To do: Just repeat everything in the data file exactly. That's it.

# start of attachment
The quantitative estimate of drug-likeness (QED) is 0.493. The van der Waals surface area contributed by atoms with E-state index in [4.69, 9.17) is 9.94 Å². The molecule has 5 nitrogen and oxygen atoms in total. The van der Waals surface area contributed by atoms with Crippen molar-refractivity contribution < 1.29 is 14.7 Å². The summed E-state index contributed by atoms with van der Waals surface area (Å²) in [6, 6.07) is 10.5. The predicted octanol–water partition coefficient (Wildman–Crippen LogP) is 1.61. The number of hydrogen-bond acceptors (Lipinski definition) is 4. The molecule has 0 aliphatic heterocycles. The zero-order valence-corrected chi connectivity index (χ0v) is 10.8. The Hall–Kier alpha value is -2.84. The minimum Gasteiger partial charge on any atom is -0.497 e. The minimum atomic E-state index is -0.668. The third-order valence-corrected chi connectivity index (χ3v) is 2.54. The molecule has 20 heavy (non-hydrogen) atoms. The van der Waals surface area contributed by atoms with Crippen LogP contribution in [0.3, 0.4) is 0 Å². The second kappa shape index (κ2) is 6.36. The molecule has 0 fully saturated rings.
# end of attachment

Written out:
The quantitative estimate of drug-likeness (QED) is 0.493. The van der Waals surface area contributed by atoms with E-state index in [4.69, 9.17) is 9.94 Å². The molecule has 5 nitrogen and oxygen atoms in total. The van der Waals surface area contributed by atoms with Crippen molar-refractivity contribution < 1.29 is 14.7 Å². The summed E-state index contributed by atoms with van der Waals surface area (Å²) in [6, 6.07) is 10.5. The predicted octanol–water partition coefficient (Wildman–Crippen LogP) is 1.61. The number of hydrogen-bond acceptors (Lipinski definition) is 4. The molecule has 0 aliphatic heterocycles. The zero-order valence-corrected chi connectivity index (χ0v) is 10.8. The Hall–Kier alpha value is -2.84. The minimum Gasteiger partial charge on any atom is -0.497 e. The minimum atomic E-state index is -0.668. The third-order valence-corrected chi connectivity index (χ3v) is 2.54. The molecule has 20 heavy (non-hydrogen) atoms. The van der Waals surface area contributed by atoms with Crippen LogP contribution in [0.3, 0.4) is 0 Å². The second kappa shape index (κ2) is 6.36. The molecule has 0 fully saturated rings.